Genes and transcripts in Ensembl, Demo
Demo: The gene tab
If you click on any one of the transcripts in the Region in detail image, a pop-up menu will appear, allowing you to jump directly to that gene or transcript.
Another way to go to a gene of interest is to search directly for it.
We’re going to look at the pig NSDHL gene.
From ensembl.org, type NSDHL into the search bar and click the Go button. You will get a list of hits with the human gene at the top.
Where you search for something without specifying the species, or where the ID is not restricted to a single species, the most popular species will appear first, in this case, human, mouse and zebrafish appear first. To find the pig gene, we should use the Restrict species to: option on the left and select Pig from … 211 more species ….
You will see links to the NSDHL gene in a number of pig breeds. We want the gene in the reference pig.
Click on the gene name or Ensembl ID for the reference pig._ The Gene tab should open:
Let’s walk through some of the links in the left hand navigation column. How can we view the genomic sequence? Click Sequence at the left of the page.
The sequence is shown in FASTA format. Take a look at the FASTA header:
Exons are highlighted within the genomic sequence. Variants can be added with the Configure this page link found at the left. Click on it now.
Once you have selected changes (in this example, Show variants and Line numbering) click at the top right.
You can download this sequence by clicking in the Download sequence button above the sequence:
This will open a dialogue box that allows you to pick between plain FASTA sequence, or sequence in RTF, which includes all the coloured annotations and can be opened in a word processor. This button is available for all sequence views.
To find out what the protein does, have a look at GO terms from the Gene Ontology consortium (www.geneontology.org). There are three pages of GO terms, representing the three divisions in GO: Biological process (what the protein does), Cellular component (where the protein is) and Molecular function (how it does it). Click on GO: Biological process to see an example of the GO pages.
Can our gene be found in other databases? Go up the left-hand menu to External references:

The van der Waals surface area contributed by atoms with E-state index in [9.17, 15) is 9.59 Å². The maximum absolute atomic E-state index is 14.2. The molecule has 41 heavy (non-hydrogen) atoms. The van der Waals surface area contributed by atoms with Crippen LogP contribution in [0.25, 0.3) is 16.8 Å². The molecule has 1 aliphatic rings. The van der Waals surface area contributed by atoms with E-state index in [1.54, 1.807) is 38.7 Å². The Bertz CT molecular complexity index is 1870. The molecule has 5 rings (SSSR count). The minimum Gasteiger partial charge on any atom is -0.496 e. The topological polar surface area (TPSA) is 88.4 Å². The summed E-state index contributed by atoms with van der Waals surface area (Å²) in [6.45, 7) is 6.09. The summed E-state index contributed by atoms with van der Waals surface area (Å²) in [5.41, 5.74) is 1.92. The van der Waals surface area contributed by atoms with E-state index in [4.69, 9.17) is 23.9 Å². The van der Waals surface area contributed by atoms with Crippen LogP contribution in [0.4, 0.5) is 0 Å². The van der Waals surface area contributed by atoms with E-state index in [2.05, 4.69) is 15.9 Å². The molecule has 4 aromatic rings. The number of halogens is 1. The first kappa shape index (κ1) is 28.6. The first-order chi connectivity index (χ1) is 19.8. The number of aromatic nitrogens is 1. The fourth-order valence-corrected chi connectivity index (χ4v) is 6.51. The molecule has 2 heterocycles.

This contains links to the gene in other projects, such as EntrezGene, and papers where this sequence is published.
Demo: The transcript tab
Let’s now explore one splice isoform. Click on Show transcript table at the top.
Have a look at the largest one, NSDHL-202.
If we were to only choose one transcript to analyse, we would choose this one because it has an APPRIS P5.
Click on the ID, ENSSSCT00000033571.3.
You are now in the Transcript tab for NSDHL-202. The left hand navigation column provides several options for the transcript NSDHL-202.
For detailed information on the support for this transcript, click on Supporting evidence.
Click on the identifiers of the evidence to get a pop-up. This links out to the original records of these data in, for example, RefSeq, Uniprot or ENA.
Click on the Exons link.
You may want to change the display (for example, to show more flanking sequence, or to show full introns). In order to do so click on Configure this page and change the display options accordingly.
Now click on the_ cDNA_ link to see the spliced transcript sequence.
UnTranslated Regions (UTRs) are highlighted in dark yellow, codons are highlighted in light yellow, and exon sequence is shown in black or blue letters to show exon divides. Sequence variants are represented by highlighted nucleotides and clickable IUPAC codes are above the sequence.
Next, follow the General identifiers link at the left.
This page shows information from other databases such as RefSeq, UniProtKB, CCDS and others, that match to the Ensembl transcript and protein.
Now click on Protein summary to view domains from Pfam, PROSITE, Superfamily, InterPro, and more.
Clicking on Domains & features shows a table of this information.